While this prohibition on discriminatory communication would seem to be a logical extension of the general prohibition on discrimination, it is problematic from a First Amendment standpoint. There is no “hate speech” exception to the First Amendment. Speech at a public place on a matter of public concern is entitled to “special protection” under the First Amendment. Such speech cannot be restricted simply because it is upsetting or arouses contempt. Snyder v Phelps, 562 U.S. 443, 458, (2011). “If there is a bedrock principle underlying the First Amendment, it is that the government may not prohibit the expression of an idea simply because society finds the idea itself offensive or disagreeable.” Texas v Johnson, 491 U.S. 397, 414 (1989).

In R.A.V. v City of St. Paul, Minn., 505 U.S. 377, 380 (1992), the Supreme Court held unconstitutional a St. Paul ordinance that stated:

Whoever places on public or private property a symbol, object, appellation, characterization or graffiti, including, but not limited to, a burning cross or Nazi swastika, which one knows or has reasonable grounds to know arouses anger, alarm or resentment in others on the basis of race, color, creed, religion or gender commits disorderly conduct and shall be guilty of a misdemeanor.

The Supreme Court reiterated that government may not regulate speech based on hostility — or favoritism — towards the underlying message expressed. The Supreme Court explained the city made content-based distinctions about what speech was allowed and what speech was prohibited:

Although the phrase in the ordinance, “arouses anger, alarm or resentment in others,” has been limited by the Minnesota Supreme Court's construction to reach only those symbols or displays that amount to “fighting words,” the remaining, unmodified terms make clear that the ordinance applies only to “fighting words” that insult, or provoke violence, “on the basis of race, color, creed, religion or gender.” Displays containing abusive invective, no matter how vicious or severe, are permissible unless they are addressed to one of the specified disfavored topics. Those who wish to use “fighting words” in connection with other ideas—to express hostility, for example, on the basis of political affiliation, union membership, or homosexuality—are not covered. The First Amendment does not permit St. Paul to impose special prohibitions on those speakers who express views on disfavored subjects.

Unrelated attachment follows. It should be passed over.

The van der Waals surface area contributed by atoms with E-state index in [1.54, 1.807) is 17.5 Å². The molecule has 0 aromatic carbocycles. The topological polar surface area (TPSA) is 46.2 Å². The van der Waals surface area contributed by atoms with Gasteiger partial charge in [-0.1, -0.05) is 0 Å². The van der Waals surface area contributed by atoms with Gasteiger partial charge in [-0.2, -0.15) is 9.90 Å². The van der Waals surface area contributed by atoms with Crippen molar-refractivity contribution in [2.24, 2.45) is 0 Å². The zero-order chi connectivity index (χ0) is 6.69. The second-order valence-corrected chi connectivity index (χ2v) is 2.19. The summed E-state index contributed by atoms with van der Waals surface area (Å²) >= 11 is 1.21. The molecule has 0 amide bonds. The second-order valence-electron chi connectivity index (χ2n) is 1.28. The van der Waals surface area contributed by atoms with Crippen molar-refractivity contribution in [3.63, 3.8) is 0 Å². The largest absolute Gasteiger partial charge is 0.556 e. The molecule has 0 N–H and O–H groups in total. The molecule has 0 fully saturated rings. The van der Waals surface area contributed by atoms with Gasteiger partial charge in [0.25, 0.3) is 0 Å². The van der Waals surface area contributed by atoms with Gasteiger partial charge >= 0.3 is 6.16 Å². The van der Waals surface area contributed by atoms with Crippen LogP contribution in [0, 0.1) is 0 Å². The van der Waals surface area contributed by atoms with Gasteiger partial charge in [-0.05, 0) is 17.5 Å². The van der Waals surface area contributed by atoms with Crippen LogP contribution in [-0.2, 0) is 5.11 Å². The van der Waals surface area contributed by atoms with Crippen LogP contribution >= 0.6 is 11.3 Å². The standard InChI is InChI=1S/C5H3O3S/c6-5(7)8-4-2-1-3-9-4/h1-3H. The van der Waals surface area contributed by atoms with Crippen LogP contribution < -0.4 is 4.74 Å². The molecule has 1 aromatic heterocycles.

Id. at 391.

The lesson is that ordinances seeking to prohibit discrimination must be consistent with the First Amendment. An ordinance cannot ban speech based on its content – no matter how laudable the underlying reason for the prohibition. An ordinance that bans speech expressing discriminatory animus is just as unconstitutional as an ordinance that bans speech criticizing the government.

The Municipal Matters Newsletter is distributed by the firm of Plunkett Cooney. Any questions or comments concerning the matters reported may be addressed to Audrey J. Forbush, Rochelle L. Clarke or any other members of the practice group. The brevity of this newsletter prevents comprehensive treatment of all legal issues, and the information contained herein should not be taken as legal advice. Advice for specific matters should be sought directly from legal counsel. Copyright© 2018. All rights reserved PLUNKETT COONEY, P.C.